The stable propagation of our genomes through cell division depends on the proper organization of complex and dynamic microtubule-based structures, such as the bipolar spindle prior to anaphase and the central spindle (or midzone) during anaphase. Our long-term goal is to determine the molecular mechanisms required for the assembly and function of these cytoskeletal structures. To achieve this goal we take an interdisciplinary approach in which we combine structural, biophysical, chemical and cell biological methods. In the current proposal, which builds upon recent publications and unpublished preliminary data, we focus on the following three Aims: (1) Gain structural insights into antiparallel microtubule crosslinking during cell division. X-ray crystallography, electron microscopy, and TIRF (total internal reflection fluorescence) microscopy assays will be used to examine how PRC1, a widely conserved non-motor microtubule associated protein (MAP) required for central spindle assembly, selectively crosslinks antiparallel microtubules. We will also analyze how PRC1 binds kinesin-4 to control antiparallel microtubule overlap length. (2) Examine how microtubule organization and function are regulated in dividing cells. Structure-guided mutagenesis, in vitro assays, and high-resolution microscopy will be combined with chemical inhibitor and RNAi/add-back based perturbations to examine how central spindle assembly and function are regulated at two different levels: (a) Nanometer-scale features, such as antiparallel microtubule overlap, recognized by PRC1, and (b) Micron-scale spatial activity patterns, such as a spatial phosphorylation gradient that depends on Aurora kinase, a widely conserved regulator of several key processes required for successful cell division. (3) Analyze the mechanical properties of microtubule-based structures essential for cell division. We will use a dual force-calibrated microneedle-based system to examine the viscoelastic properties of the metaphase spindle. Chemical and biochemical perturbations will be used to link the known biochemical and biophysical properties of key proteins to the spindle's micro-mechanics. Together, our findings should advance our understanding of key proteins and regulatory cues (biochemical or mechanical) that contribute to the self-organized assembly of microtubule structures required for the stable propagation of our genomes. Whole chromosome loss, which can arise due to errors in cell division, has been linked to developmental defects and diseases in humans. Our research should provide insight into the molecular mechanisms that ensure cell division is completed without error. Our studies should also contribute to finding new targets for therapeutic agents and impact the development of drugs that target proteins needed for cell division.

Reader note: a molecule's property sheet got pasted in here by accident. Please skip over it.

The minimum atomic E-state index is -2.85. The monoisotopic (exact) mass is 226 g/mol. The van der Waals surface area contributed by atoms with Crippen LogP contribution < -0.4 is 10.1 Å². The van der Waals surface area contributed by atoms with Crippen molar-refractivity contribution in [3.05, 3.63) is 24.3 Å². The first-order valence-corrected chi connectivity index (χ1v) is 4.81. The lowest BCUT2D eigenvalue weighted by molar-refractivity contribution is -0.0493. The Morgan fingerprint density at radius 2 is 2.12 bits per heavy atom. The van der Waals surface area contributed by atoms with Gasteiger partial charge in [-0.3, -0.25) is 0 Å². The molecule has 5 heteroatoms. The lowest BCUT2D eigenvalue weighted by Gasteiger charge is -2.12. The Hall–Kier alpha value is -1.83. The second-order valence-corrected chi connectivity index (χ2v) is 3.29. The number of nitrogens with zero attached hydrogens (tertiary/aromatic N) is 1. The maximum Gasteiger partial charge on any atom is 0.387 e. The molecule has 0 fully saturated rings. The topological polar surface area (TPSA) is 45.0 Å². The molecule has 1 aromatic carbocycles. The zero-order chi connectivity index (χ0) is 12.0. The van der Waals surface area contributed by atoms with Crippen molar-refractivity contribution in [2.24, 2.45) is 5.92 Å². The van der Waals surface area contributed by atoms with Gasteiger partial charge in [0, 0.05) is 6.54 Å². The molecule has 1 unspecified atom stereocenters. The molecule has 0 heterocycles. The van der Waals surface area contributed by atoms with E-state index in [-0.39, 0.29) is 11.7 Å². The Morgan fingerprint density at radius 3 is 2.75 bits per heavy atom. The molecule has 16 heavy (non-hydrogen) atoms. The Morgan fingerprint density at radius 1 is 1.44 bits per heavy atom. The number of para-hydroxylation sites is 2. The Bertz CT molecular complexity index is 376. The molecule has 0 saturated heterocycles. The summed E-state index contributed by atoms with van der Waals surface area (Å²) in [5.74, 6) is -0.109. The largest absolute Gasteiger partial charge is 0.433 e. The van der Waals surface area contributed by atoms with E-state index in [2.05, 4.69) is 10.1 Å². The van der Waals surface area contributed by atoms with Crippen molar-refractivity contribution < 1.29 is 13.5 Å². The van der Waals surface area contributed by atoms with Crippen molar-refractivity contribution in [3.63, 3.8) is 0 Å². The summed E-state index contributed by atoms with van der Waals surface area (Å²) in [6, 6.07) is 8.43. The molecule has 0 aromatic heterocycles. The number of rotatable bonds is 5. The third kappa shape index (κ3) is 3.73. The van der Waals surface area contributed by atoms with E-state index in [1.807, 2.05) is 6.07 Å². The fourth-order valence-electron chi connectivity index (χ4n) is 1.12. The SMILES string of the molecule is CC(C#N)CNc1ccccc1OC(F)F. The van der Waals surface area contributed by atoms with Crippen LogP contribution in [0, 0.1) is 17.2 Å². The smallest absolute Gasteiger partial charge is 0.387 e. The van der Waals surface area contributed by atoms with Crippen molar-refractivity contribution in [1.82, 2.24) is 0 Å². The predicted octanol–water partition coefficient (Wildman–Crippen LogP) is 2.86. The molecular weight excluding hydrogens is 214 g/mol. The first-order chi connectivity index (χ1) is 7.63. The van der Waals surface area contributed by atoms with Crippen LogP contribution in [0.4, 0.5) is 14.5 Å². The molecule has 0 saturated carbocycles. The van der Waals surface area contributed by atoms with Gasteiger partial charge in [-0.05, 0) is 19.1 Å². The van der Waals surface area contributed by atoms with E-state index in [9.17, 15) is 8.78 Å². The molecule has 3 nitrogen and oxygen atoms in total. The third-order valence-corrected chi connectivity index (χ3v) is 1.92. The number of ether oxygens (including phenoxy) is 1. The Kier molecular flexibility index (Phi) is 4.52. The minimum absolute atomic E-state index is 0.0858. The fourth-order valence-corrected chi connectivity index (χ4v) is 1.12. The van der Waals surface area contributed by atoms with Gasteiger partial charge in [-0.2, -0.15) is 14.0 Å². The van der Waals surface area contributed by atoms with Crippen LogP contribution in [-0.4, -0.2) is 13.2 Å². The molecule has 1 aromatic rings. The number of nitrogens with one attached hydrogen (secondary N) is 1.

Public Health Relevance

Errors in cell division have been linked to developmental defects and disease in humans. We take an interdisciplinary approach to examine the molecular mechanisms needed for accurate cell division. Our findings have the potential to impact the development of therapeutic strategies based on targeting cell division.

Agency
National Institute of Health (NIH)
Institute
National Institute of General Medical Sciences (NIGMS)
Type
Research Project (R01)
Project #
5R01GM065933-11
Application #
8324563
Study Section
Special Emphasis Panel (ZRG1-CB-G (02))
Program Officer
Deatherage, James F
Project Start
2002-08-15
Project End
2015-07-31
Budget Start
2012-08-01
Budget End
2013-07-31
Support Year
11
Fiscal Year
2012
Total Cost
$404,000
Indirect Cost
$165,652
Name
Rockefeller University
Department
Chemistry
Type
Other Domestic Higher Education
DUNS #
071037113
City
New York
State
NY
Country
United States
Zip Code
10065
Takagi, Jun; Itabashi, Takeshi; Suzuki, Kazuya et al. (2014) Micromechanics of the vertebrate meiotic spindle examined by stretching along the pole-to-pole axis. Biophys J 106:735-40
Forth, Scott; Hsia, Kuo-Chiang; Shimamoto, Yuta et al. (2014) Asymmetric friction of nonmotor MAPs can lead to their directional motion in active microtubule networks. Cell 157:420-32
Hsia, Kuo-Chiang; Wilson-Kubalek, Elizabeth M; Dottore, Alejandro et al. (2014) Reconstitution of the augmin complex provides insights into its architecture and function. Nat Cell Biol 16:852-63
He, Mu; Subramanian, Radhika; Bangs, Fiona et al. (2014) The kinesin-4 protein Kif7 regulates mammalian Hedgehog signalling by organizing the cilium tip compartment. Nat Cell Biol 16:663-72
Yi, Jason; Wu, Xufeng; Chung, Andrew H et al. (2013) Centrosome repositioning in T cells is biphasic and driven by microtubule end-on capture-shrinkage. J Cell Biol 202:779-92
Kleiner, Ralph E; Ti, Shih-Chieh; Kapoor, Tarun M (2013) Site-specific chemistry on the microtubule polymer. J Am Chem Soc 135:12520-3
Subramanian, Radhika; Ti, Shih-Chieh; Tan, Lei et al. (2013) Marking and measuring single microtubules by PRC1 and kinesin-4. Cell 154:377-90
Takagi, Jun; Itabashi, Takeshi; Suzuki, Kazuya et al. (2013) Using micromanipulation to analyze control of vertebrate meiotic spindle size. Cell Rep 5:44-50
Liu, Xin; Kapoor, Tarun M; Chen, James K et al. (2013) Diacylglycerol promotes centrosome polarization in T cells via reciprocal localization of dynein and myosin II. Proc Natl Acad Sci U S A 110:11976-81
Shimamoto, Yuta; Kapoor, Tarun M (2012) Microneedle-based analysis of the micromechanics of the metaphase spindle assembled in Xenopus laevis egg extracts. Nat Protoc 7:959-69

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